Confidential data such as military secrets or intellectual property must never be disclosed outside the organisation; formally protecting data exfiltration from insider attacks is a major challenge. This project aims to develop a pattern matching based systematic methodology for data exfiltration in database systems. We will devise highly accurate detection tools and secure provenance techniques that can effectively protect against insider attacks.

Research Leader

Professor Hua Wang

Team members

Professor Yanchun Zhang, Professor Yuan Miao, Dr Wenjie Ye, Dr Khandakar Ahmed

Contact

[email protected]

This project involves a range of possible opportunities in the area of innovative membranes and processes for treatment of industrial waste waters. The need stems from the interest of industries across a range of sectors to reduce waste and pollution. Projects can involve either new membrane materials, and/or new processes that can achieve this goal in the most effective way. Specific topics can involve materials science, water quality and analysis, water processes such as oxidation and bioreactors, and photocatalysis. Membrane technologies include those made from innovative polymeric or ceramic materials. Specific details of topics and opportunities can be discussed with research leaders.

Research Leader

Professor Mikel Duke

Contact

[email protected]

Fire safety engineering in tunnels become more and more essential in order to ensure safety for tunnel users and protect the critical infrastructure for the support of economic activities. In this project, we offer research on the following subjects for tunnel fire safety, e.g. fire spread in tunnel fires, natural and forced ventilation in smoke, fire suppression by water spray, etc. Students engaged in this project will conduct research using both fire experiments and CFD simulations.

Research Leader

Professor Khalid Moinuddin

Team members

Professor Khalid Moinuddin, Associate Professor Futoshi Tanaka (University of Fukui, Japan)

Contact

[email protected]

Although buildings in wildland prone areas are designed against single approaching fire, in reality multiple approaching fires do occur. In this study, physics-based modelling will be conducted to investigate how two or three dynamic fires impact one another at different angles. The merging fire may evolve into a megafire and can have devastating impacts on human lives and properties.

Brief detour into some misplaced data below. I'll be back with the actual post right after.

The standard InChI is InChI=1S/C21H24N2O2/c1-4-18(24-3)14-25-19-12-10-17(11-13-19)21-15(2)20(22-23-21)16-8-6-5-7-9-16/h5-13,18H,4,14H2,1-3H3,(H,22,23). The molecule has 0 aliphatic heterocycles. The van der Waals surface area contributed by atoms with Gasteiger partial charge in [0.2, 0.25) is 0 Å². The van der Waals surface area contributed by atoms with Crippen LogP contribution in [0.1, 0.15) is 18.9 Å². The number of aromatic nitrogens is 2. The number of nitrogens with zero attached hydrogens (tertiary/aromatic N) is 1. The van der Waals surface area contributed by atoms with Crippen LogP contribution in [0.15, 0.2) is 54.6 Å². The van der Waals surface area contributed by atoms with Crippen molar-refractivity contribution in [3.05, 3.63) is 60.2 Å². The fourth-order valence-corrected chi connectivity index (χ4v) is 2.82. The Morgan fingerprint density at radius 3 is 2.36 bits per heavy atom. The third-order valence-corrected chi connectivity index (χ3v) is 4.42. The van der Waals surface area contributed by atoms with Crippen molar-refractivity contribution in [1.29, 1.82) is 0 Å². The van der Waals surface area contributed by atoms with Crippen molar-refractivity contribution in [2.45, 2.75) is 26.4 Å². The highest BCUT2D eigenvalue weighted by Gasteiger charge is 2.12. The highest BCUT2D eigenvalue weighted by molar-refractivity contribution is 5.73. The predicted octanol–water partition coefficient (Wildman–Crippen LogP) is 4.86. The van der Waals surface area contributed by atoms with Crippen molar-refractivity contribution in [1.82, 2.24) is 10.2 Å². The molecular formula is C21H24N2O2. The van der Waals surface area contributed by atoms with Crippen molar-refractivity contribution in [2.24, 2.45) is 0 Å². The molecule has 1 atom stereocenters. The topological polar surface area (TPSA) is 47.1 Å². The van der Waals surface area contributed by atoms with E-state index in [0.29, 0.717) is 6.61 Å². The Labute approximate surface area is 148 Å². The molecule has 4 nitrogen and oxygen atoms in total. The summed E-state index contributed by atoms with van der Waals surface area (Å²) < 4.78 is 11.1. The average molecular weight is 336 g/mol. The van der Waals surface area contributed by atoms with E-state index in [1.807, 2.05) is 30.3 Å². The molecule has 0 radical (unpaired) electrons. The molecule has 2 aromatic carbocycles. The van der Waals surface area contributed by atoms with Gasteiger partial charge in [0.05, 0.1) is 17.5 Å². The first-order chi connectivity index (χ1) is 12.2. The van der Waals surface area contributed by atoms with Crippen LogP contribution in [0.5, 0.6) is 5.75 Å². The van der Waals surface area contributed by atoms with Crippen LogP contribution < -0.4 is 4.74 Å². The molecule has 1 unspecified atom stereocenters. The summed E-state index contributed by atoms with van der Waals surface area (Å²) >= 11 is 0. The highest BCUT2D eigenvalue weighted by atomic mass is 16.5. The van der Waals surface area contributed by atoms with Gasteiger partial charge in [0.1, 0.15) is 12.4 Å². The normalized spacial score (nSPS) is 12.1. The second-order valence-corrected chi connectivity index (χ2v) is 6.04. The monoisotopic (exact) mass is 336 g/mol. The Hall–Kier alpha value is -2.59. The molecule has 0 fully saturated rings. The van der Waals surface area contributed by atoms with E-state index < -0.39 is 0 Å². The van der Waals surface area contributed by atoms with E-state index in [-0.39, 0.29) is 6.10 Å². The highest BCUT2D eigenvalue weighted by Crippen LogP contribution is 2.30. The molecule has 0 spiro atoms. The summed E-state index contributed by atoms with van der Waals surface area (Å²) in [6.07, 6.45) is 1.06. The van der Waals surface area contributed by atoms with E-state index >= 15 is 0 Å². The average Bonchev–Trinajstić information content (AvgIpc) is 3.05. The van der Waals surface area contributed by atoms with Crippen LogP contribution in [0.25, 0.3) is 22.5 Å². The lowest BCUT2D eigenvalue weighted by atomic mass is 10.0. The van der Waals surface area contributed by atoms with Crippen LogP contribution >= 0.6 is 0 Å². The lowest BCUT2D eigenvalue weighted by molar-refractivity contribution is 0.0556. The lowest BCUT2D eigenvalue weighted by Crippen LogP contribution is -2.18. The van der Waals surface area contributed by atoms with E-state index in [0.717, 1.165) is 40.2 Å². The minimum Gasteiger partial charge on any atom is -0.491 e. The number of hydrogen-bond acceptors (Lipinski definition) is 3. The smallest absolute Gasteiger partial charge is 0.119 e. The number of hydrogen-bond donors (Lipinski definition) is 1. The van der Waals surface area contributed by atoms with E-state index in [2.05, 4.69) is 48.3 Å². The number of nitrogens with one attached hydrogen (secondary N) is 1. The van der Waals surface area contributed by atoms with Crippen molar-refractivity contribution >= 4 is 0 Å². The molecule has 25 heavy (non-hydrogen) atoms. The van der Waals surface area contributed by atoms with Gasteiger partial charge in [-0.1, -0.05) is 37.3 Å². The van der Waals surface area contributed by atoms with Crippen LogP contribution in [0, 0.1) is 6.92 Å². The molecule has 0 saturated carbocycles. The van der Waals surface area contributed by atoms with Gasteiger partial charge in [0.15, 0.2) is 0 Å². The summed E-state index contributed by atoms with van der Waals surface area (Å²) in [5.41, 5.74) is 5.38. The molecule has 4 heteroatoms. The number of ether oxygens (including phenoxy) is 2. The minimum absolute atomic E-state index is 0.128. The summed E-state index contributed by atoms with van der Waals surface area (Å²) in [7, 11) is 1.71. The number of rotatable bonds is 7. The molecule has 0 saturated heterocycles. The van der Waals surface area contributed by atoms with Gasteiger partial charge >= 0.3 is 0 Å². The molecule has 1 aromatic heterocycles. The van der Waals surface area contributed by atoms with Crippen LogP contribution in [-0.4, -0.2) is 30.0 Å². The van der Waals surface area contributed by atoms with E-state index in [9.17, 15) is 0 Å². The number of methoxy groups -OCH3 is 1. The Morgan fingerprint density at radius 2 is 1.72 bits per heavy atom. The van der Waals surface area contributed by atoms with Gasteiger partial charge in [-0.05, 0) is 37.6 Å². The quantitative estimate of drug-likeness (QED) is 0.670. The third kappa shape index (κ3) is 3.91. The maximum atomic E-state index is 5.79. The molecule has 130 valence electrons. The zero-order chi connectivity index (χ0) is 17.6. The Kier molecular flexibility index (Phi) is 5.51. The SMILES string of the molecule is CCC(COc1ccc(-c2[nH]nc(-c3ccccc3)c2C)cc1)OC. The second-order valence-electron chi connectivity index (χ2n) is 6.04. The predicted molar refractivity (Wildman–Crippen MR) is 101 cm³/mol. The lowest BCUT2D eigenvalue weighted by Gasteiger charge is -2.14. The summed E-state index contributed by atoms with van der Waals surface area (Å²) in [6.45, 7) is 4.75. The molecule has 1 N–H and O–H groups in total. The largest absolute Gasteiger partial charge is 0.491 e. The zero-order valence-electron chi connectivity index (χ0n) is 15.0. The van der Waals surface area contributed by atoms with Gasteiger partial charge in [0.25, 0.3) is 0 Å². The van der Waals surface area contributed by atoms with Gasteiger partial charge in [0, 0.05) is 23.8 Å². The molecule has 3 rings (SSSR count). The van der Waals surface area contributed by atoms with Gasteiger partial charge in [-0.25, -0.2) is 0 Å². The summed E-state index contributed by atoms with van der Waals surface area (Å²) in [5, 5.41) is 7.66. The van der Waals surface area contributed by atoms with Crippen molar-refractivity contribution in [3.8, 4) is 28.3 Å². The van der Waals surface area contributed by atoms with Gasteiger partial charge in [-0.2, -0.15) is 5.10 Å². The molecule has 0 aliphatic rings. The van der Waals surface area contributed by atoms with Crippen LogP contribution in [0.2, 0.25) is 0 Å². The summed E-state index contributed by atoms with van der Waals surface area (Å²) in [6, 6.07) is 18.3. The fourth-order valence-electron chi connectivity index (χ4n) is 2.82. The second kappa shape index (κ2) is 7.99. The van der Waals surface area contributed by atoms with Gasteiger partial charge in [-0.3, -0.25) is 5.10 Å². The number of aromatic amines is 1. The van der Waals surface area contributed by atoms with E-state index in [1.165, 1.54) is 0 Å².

Research Leader

Professor Khalid Moinuddin

Team members

Professor Khalid Moinuddin, Dr Nazmul Khan

Contact

[email protected]

This study will provide insight into the threshold conditions that exist when a forest’s surface fire transitions to a canopy fire. Improved understanding of this aspect will provide opportunities for more targeted efforts by fire services to ensure a more manageable surface fire does not ignite the often devastating and uncontrollable canopy forest fire. In this study, a physics based model will be used to study a required number of parameters. Threshold conditions will be established between these parameters and when transition of fire occurs.

Research Leader

Professor Khalid Moinuddin

Team members

Professor Khalid Moinuddin, Dr Nazmul Khan

Contact

[email protected]

Brain computer interface (BCI) systems are essential interventions in supporting healthcare through brain data analysis. However, many challenges remain before it can be applied in practice. This project aims to develop artificial intelligent (AI) methods to address current challenges for advanced BCI systems. The methods target noise removal, data compression, feature extraction and identification of mental states from massive brain signal data. An AI-based data analysis system is developed to accurately identify mental states of BCI users, and its function and applicability is evaluated through industry companies. The project's outcomes will benefit both BCI technology, big data analysis fields, and reduce Australian healthcare costs.

Research Leader

Professor Hua Wang

Contact

[email protected]

Mechanisms & interventions in health & disease projects